Chavez (left) battered Camacho (right) over 12 rounds. Photo from The Ring archive
Sometimes, a fighter’s record doesn’t tell the whole story. But then again, sometimes it does.
Julio Cesar Chavez and Hector Camacho combined for an astonishing 121-1 record, with Camacho owning the sole loss in one of his 41 fights to that day and Chavez being an impeccable 81-0 as they climbed through the ropes for the most iconic of all fights in the fabled Mexico-Puerto Rico rivalry.
The excitement and the anticipation were at an all-time high for these two rival, boxing-crazy nations. Camacho, the flamboyant bilingual character with a flair for exuberant costumes and loquacious rants, against Chavez, the serious-as-cancer cold-staring assassin that established the hook to the body as Mexico’s national treasure, only to be compared to tequila, tacos and Mayan pyramids.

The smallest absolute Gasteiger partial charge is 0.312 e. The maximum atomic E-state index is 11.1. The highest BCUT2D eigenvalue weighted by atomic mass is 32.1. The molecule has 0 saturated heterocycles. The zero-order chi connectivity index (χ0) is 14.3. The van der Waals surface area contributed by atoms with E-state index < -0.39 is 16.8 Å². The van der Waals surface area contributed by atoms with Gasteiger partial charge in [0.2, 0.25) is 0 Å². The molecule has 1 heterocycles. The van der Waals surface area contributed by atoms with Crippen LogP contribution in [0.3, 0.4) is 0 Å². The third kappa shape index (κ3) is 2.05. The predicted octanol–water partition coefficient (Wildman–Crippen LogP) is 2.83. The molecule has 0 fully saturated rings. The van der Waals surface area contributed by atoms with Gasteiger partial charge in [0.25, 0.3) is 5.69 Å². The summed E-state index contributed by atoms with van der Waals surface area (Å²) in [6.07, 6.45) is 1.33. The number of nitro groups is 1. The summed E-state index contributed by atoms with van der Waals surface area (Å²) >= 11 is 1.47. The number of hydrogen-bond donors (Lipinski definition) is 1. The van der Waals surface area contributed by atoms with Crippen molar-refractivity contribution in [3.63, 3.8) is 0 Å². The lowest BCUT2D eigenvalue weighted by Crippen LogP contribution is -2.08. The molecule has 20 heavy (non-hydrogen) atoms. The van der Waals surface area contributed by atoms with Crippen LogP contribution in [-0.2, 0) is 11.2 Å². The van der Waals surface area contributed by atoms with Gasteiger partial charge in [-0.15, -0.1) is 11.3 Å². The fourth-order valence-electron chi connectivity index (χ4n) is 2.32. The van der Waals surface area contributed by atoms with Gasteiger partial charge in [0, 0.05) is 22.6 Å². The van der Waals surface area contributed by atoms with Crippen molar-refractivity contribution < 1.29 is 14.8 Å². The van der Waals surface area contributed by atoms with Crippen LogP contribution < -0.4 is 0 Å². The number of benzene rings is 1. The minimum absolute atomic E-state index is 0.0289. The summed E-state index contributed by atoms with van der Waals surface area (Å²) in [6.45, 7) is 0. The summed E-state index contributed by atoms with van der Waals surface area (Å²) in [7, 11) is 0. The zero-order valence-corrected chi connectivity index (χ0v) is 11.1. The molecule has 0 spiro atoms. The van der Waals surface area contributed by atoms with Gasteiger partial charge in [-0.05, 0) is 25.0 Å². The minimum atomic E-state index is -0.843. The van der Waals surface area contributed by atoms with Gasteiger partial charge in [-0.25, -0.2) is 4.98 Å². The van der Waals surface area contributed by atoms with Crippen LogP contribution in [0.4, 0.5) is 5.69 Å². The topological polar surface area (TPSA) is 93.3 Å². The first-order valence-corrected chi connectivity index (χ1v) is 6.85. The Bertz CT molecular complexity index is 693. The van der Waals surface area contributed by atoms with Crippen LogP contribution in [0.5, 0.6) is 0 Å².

The mutual threats and taunts died out as the bell rang, and one of the finest exhibitions of boxing footwork began. Chavez, ever the stalker, and Camacho, a textbook leftie using perpetual motion to stay away from his foe’s most potent hands, gave a boxing clinic for the ages during the first few rounds. But then, Chavez moved the stick to high gear, and it was all over.
With a sense of urgency spurred by his intense national pride, Chavez ran roughshod over Camacho, reducing his face to a bloodied pulp and slowly working on his usual, gradual demolition job until Camacho had to limit himself to survive the night.
The shutout was demonstrated by the scorecards of 119-110, 120-107 and 117-110, as the bad blood between both men gave way to a mutual respect that would last a lifetime – and a fight that would live in the memory of every Mexican and Puerto Rican fan, forever.